• b. any obligations or responsibilities of the deceased person to the applicant, any other applicant and the beneficiaries of the estate;
  • c. the size and nature of the estate of the deceased person and any charges and liabilities to which the estate is subject;
  • d. the financial resources (including earning capacity) and the financial needs of the applicant, of any other applicant and of any beneficiary of the estate at the time of the hearing and for the foreseeable future;
  • e. any physical, mental or intellectual disability of any applicant or any beneficiary of the estate;
  • f. the age of the applicant;
  • g. any contribution (not for adequate consideration) of the applicant to building up the estate or to the welfare of the deceased or the family of the deceased;
  • h. any benefits previously given by the deceased person to any applicant or to any beneficiary;
  • i. whether the applicant was being maintained by the deceased person before that person's death either wholly or partly and, where the Court considers it relevant, the extent to which and the basis upon which the deceased had assumed that responsibility;
  • j. the liability of any other person to maintain the applicant;
  • k. the character and conduct of the applicant or any other person; and
  • l. any other matter the Court considers relevant.

You should contact a solicitor if you believe challenges on your estate may be likely.

What happens to my overseas assets?

If you have overseas assets, you can include instructions in your Australian will about the distribution of your overseas assets to your preferred beneficiaries. However, it is advisable to draft a will in the country you have the assets, to ensure the appropriate distribution of those overseas assets when you pass away. Since the overseas assets are located in a different country with its own laws, rules and regulations, it will be wise to draft a will in that specific country. We encourage you to consult solicitors if this may apply to you.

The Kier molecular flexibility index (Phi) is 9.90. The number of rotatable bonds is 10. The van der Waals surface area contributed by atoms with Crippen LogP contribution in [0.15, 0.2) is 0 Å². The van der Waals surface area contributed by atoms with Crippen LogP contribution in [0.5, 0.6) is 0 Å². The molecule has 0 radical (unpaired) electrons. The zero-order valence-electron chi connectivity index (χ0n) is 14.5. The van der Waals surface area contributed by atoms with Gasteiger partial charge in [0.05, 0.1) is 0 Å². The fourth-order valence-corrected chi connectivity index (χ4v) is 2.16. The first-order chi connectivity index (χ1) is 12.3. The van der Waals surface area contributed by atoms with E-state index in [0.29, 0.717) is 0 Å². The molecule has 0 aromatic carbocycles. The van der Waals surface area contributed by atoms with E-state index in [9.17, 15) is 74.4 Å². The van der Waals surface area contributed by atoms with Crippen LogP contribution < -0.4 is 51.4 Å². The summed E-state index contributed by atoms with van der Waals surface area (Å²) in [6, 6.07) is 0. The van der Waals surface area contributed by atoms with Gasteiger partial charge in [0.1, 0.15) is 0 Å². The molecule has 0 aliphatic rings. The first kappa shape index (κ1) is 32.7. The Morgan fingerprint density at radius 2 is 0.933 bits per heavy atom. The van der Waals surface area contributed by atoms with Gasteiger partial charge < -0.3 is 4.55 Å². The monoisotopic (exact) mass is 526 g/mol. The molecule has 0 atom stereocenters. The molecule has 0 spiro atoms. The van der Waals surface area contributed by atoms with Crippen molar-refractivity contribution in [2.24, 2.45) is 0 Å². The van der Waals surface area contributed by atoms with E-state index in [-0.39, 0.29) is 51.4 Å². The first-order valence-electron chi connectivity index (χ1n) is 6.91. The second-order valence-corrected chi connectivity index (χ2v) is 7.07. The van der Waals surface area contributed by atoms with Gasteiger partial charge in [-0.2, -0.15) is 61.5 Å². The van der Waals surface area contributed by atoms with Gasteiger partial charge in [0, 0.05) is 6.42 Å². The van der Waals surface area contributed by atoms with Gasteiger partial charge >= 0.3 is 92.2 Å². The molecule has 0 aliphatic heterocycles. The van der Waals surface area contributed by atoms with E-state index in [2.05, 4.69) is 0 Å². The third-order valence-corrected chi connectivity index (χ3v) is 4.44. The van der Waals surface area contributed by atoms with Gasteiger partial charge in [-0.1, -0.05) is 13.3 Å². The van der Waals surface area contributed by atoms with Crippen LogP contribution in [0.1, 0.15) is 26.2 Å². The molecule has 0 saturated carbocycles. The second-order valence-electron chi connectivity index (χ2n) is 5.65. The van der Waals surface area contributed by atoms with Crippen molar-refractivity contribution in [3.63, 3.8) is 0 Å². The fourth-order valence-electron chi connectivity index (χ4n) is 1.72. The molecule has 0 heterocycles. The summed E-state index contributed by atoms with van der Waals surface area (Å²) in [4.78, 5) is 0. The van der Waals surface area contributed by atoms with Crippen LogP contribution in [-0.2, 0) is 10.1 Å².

Who is responsible for my liabilities after death?

In Victoria, responsibility to pay a liability passes with the asset (if the liability relates to an asset), unless a contrary intention appears in the will. You need to make sure that you provide specifically in your will for how you want liabilities to be dealt with upon your death.

What are Mutual Wills?

Mutual wills act as a contract between parties and are usually made by separate documents in which two or more persons execute separate wills to leave his or her property to the surviving one, and then the survivor is to leave the property to the beneficiaries that have been mutually agreed upon between each other. The terms of the mutual wills can be altered or revoked by agreement between the parties. However, upon the death or incapacity of one of the parties, the terms of the mutual will can no longer be revoked or altered. The law will protect the second beneficiaries of the deceased’s will (for example, your children) against the survivor revoking their will after your death. If you require this type of will you will need to consult one a solicitors to conduct a comprehensive review of your circumstances and estate planning needs. 

What are Mirror Wills?

Mirror wills are wills that are identical to each other. However, these differ from mutual wills in that the persons making these wills may revoke or alter their wills at any time.

Is my will still valid if I get married or divorced?

Usually, if you become married, any will you made when single/divorced is revoked (cancelled). There are some exceptions to this (e.g. if the will was made in contemplation of the marriage), but it is always advisable to make a new will after marriage.

If you become divorced, any will you made while married may be affected (this depends upon the law of the relevant Australian State or Territory). In Victoria, for example, your divorce will revoke any gift in your will to your former spouse, and any appointment of that spouse as executor or guardian under the will. In other States, the effect of divorce is different. The safest thing to do is to make a new will when you get divorced (or if you are separated or involved in family law proceedings prior to divorce), and make a new will if you re-marry following divorce.

More helpful information

Have a look at the resources available under the 'Video and technical material' section.